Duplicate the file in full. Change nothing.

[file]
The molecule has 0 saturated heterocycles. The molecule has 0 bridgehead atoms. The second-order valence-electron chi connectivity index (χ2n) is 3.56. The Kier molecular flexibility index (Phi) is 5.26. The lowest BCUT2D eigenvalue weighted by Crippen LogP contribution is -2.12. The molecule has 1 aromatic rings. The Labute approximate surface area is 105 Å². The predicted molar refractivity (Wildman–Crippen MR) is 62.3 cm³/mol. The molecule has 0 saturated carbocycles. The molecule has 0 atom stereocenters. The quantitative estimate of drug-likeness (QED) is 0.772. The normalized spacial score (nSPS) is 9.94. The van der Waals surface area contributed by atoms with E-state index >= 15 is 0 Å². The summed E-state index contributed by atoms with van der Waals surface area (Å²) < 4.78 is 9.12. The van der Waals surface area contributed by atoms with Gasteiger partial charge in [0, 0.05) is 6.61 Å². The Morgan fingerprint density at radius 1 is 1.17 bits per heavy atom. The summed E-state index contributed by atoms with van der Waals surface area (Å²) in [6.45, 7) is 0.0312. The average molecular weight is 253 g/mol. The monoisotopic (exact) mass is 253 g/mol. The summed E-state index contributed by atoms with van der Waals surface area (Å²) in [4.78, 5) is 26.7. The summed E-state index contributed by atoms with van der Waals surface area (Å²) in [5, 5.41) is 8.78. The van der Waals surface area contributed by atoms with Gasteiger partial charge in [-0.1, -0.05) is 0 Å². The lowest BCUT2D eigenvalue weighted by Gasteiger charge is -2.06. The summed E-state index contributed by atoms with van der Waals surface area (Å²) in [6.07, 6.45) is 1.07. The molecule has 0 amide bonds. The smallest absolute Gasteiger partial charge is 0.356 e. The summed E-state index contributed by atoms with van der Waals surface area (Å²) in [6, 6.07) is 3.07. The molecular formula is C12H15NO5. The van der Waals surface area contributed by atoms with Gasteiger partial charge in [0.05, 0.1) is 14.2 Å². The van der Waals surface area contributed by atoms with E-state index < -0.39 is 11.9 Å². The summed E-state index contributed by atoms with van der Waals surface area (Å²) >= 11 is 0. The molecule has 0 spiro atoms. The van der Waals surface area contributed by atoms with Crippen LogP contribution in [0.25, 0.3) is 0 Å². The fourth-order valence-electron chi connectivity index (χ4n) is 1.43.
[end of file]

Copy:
The molecule has 0 saturated heterocycles. The molecule has 0 bridgehead atoms. The second-order valence-electron chi connectivity index (χ2n) is 3.56. The Kier molecular flexibility index (Phi) is 5.26. The lowest BCUT2D eigenvalue weighted by Crippen LogP contribution is -2.12. The molecule has 1 aromatic rings. The Labute approximate surface area is 105 Å². The predicted molar refractivity (Wildman–Crippen MR) is 62.3 cm³/mol. The molecule has 0 saturated carbocycles. The molecule has 0 atom stereocenters. The quantitative estimate of drug-likeness (QED) is 0.772. The normalized spacial score (nSPS) is 9.94. The van der Waals surface area contributed by atoms with E-state index >= 15 is 0 Å². The summed E-state index contributed by atoms with van der Waals surface area (Å²) < 4.78 is 9.12. The van der Waals surface area contributed by atoms with Gasteiger partial charge in [0, 0.05) is 6.61 Å². The Morgan fingerprint density at radius 1 is 1.17 bits per heavy atom. The summed E-state index contributed by atoms with van der Waals surface area (Å²) in [6.45, 7) is 0.0312. The average molecular weight is 253 g/mol. The monoisotopic (exact) mass is 253 g/mol. The summed E-state index contributed by atoms with van der Waals surface area (Å²) in [4.78, 5) is 26.7. The summed E-state index contributed by atoms with van der Waals surface area (Å²) in [5, 5.41) is 8.78. The van der Waals surface area contributed by atoms with Gasteiger partial charge in [-0.1, -0.05) is 0 Å². The lowest BCUT2D eigenvalue weighted by Gasteiger charge is -2.06. The summed E-state index contributed by atoms with van der Waals surface area (Å²) in [6.07, 6.45) is 1.07. The molecule has 0 amide bonds. The smallest absolute Gasteiger partial charge is 0.356 e. The summed E-state index contributed by atoms with van der Waals surface area (Å²) in [6, 6.07) is 3.07. The molecular formula is C12H15NO5. The van der Waals surface area contributed by atoms with Gasteiger partial charge in [0.05, 0.1) is 14.2 Å². The van der Waals surface area contributed by atoms with E-state index < -0.39 is 11.9 Å². The summed E-state index contributed by atoms with van der Waals surface area (Å²) >= 11 is 0. The molecule has 0 spiro atoms. The van der Waals surface area contributed by atoms with Crippen LogP contribution in [0.25, 0.3) is 0 Å². The fourth-order valence-electron chi connectivity index (χ4n) is 1.43.